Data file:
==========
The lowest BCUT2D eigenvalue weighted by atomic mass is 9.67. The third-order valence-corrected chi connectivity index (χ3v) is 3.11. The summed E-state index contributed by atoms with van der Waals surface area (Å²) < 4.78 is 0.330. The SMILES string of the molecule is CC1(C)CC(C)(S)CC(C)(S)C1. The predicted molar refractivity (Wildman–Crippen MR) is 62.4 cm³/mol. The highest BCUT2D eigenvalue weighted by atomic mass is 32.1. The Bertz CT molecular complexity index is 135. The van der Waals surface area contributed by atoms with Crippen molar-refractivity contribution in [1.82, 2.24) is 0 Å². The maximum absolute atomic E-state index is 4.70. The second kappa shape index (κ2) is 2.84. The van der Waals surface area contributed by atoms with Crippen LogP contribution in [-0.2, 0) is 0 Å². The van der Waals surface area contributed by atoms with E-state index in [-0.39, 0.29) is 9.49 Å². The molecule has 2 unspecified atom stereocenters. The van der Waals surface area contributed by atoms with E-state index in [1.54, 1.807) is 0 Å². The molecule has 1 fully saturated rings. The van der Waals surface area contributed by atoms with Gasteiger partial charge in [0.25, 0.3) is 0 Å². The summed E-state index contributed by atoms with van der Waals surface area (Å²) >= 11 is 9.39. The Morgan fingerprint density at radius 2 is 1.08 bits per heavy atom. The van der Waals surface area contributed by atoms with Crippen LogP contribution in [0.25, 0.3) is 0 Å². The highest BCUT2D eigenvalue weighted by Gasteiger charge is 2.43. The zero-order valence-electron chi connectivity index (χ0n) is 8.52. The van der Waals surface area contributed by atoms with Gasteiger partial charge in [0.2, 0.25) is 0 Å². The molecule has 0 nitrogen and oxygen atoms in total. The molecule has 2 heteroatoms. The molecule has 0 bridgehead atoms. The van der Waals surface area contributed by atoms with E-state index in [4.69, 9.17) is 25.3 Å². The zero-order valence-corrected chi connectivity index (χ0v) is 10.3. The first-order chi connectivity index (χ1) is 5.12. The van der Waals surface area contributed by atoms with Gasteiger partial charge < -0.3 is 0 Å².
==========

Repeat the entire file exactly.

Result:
The lowest BCUT2D eigenvalue weighted by atomic mass is 9.67. The third-order valence-corrected chi connectivity index (χ3v) is 3.11. The summed E-state index contributed by atoms with van der Waals surface area (Å²) < 4.78 is 0.330. The SMILES string of the molecule is CC1(C)CC(C)(S)CC(C)(S)C1. The predicted molar refractivity (Wildman–Crippen MR) is 62.4 cm³/mol. The highest BCUT2D eigenvalue weighted by atomic mass is 32.1. The Bertz CT molecular complexity index is 135. The van der Waals surface area contributed by atoms with Crippen molar-refractivity contribution in [1.82, 2.24) is 0 Å². The maximum absolute atomic E-state index is 4.70. The second kappa shape index (κ2) is 2.84. The van der Waals surface area contributed by atoms with Crippen LogP contribution in [-0.2, 0) is 0 Å². The van der Waals surface area contributed by atoms with E-state index in [-0.39, 0.29) is 9.49 Å². The molecule has 2 unspecified atom stereocenters. The van der Waals surface area contributed by atoms with E-state index in [1.54, 1.807) is 0 Å². The molecule has 1 fully saturated rings. The van der Waals surface area contributed by atoms with Gasteiger partial charge in [0.25, 0.3) is 0 Å². The summed E-state index contributed by atoms with van der Waals surface area (Å²) >= 11 is 9.39. The Morgan fingerprint density at radius 2 is 1.08 bits per heavy atom. The van der Waals surface area contributed by atoms with Crippen LogP contribution in [0.25, 0.3) is 0 Å². The highest BCUT2D eigenvalue weighted by Gasteiger charge is 2.43. The zero-order valence-electron chi connectivity index (χ0n) is 8.52. The van der Waals surface area contributed by atoms with Gasteiger partial charge in [0.2, 0.25) is 0 Å². The molecule has 0 nitrogen and oxygen atoms in total. The molecule has 2 heteroatoms. The molecule has 0 bridgehead atoms. The van der Waals surface area contributed by atoms with E-state index in [4.69, 9.17) is 25.3 Å². The zero-order valence-corrected chi connectivity index (χ0v) is 10.3. The first-order chi connectivity index (χ1) is 5.12. The van der Waals surface area contributed by atoms with Gasteiger partial charge < -0.3 is 0 Å².